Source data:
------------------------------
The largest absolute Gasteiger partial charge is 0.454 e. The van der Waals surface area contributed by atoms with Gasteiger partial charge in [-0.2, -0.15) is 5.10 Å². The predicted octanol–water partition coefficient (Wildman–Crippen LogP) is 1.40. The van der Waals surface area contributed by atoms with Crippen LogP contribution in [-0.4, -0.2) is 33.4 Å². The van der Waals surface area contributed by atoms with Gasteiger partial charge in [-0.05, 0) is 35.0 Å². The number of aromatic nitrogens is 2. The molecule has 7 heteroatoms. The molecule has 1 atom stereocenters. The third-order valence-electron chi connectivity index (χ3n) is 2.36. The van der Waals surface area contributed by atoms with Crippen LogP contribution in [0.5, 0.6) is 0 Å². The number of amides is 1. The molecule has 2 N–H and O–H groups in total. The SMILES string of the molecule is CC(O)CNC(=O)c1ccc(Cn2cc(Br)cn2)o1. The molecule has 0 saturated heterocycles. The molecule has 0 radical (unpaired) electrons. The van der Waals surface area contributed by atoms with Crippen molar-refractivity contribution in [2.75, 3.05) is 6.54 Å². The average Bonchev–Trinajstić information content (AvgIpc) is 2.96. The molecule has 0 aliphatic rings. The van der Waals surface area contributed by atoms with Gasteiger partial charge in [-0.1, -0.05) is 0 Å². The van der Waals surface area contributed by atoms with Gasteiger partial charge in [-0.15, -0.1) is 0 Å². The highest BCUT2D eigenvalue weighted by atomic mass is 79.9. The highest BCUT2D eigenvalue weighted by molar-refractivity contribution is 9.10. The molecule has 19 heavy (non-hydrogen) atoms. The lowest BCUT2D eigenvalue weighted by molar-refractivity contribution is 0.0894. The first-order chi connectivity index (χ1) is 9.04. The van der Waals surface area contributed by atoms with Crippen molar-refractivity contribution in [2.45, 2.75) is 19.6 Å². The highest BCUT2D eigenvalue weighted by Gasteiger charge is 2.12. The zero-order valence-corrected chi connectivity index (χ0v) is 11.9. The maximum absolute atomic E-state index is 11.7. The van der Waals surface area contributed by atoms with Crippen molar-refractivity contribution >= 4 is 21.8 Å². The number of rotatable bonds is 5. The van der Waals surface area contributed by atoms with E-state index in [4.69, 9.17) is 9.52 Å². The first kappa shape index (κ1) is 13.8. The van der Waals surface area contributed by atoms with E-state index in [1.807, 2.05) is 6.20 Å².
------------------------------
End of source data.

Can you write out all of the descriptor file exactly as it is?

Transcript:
The largest absolute Gasteiger partial charge is 0.454 e. The van der Waals surface area contributed by atoms with Gasteiger partial charge in [-0.2, -0.15) is 5.10 Å². The predicted octanol–water partition coefficient (Wildman–Crippen LogP) is 1.40. The van der Waals surface area contributed by atoms with Crippen LogP contribution in [-0.4, -0.2) is 33.4 Å². The van der Waals surface area contributed by atoms with Gasteiger partial charge in [-0.05, 0) is 35.0 Å². The number of aromatic nitrogens is 2. The molecule has 7 heteroatoms. The molecule has 1 atom stereocenters. The third-order valence-electron chi connectivity index (χ3n) is 2.36. The van der Waals surface area contributed by atoms with Crippen LogP contribution in [0.5, 0.6) is 0 Å². The number of amides is 1. The molecule has 2 N–H and O–H groups in total. The SMILES string of the molecule is CC(O)CNC(=O)c1ccc(Cn2cc(Br)cn2)o1. The molecule has 0 saturated heterocycles. The molecule has 0 radical (unpaired) electrons. The van der Waals surface area contributed by atoms with Crippen molar-refractivity contribution in [2.75, 3.05) is 6.54 Å². The average Bonchev–Trinajstić information content (AvgIpc) is 2.96. The molecule has 0 aliphatic rings. The van der Waals surface area contributed by atoms with Gasteiger partial charge in [-0.1, -0.05) is 0 Å². The van der Waals surface area contributed by atoms with Gasteiger partial charge in [-0.15, -0.1) is 0 Å². The highest BCUT2D eigenvalue weighted by atomic mass is 79.9. The highest BCUT2D eigenvalue weighted by molar-refractivity contribution is 9.10. The molecule has 19 heavy (non-hydrogen) atoms. The lowest BCUT2D eigenvalue weighted by molar-refractivity contribution is 0.0894. The first-order chi connectivity index (χ1) is 9.04. The van der Waals surface area contributed by atoms with Crippen molar-refractivity contribution in [2.45, 2.75) is 19.6 Å². The highest BCUT2D eigenvalue weighted by Gasteiger charge is 2.12. The zero-order valence-corrected chi connectivity index (χ0v) is 11.9. The maximum absolute atomic E-state index is 11.7. The van der Waals surface area contributed by atoms with Crippen molar-refractivity contribution >= 4 is 21.8 Å². The number of rotatable bonds is 5. The van der Waals surface area contributed by atoms with E-state index in [4.69, 9.17) is 9.52 Å². The first kappa shape index (κ1) is 13.8. The van der Waals surface area contributed by atoms with E-state index in [1.807, 2.05) is 6.20 Å².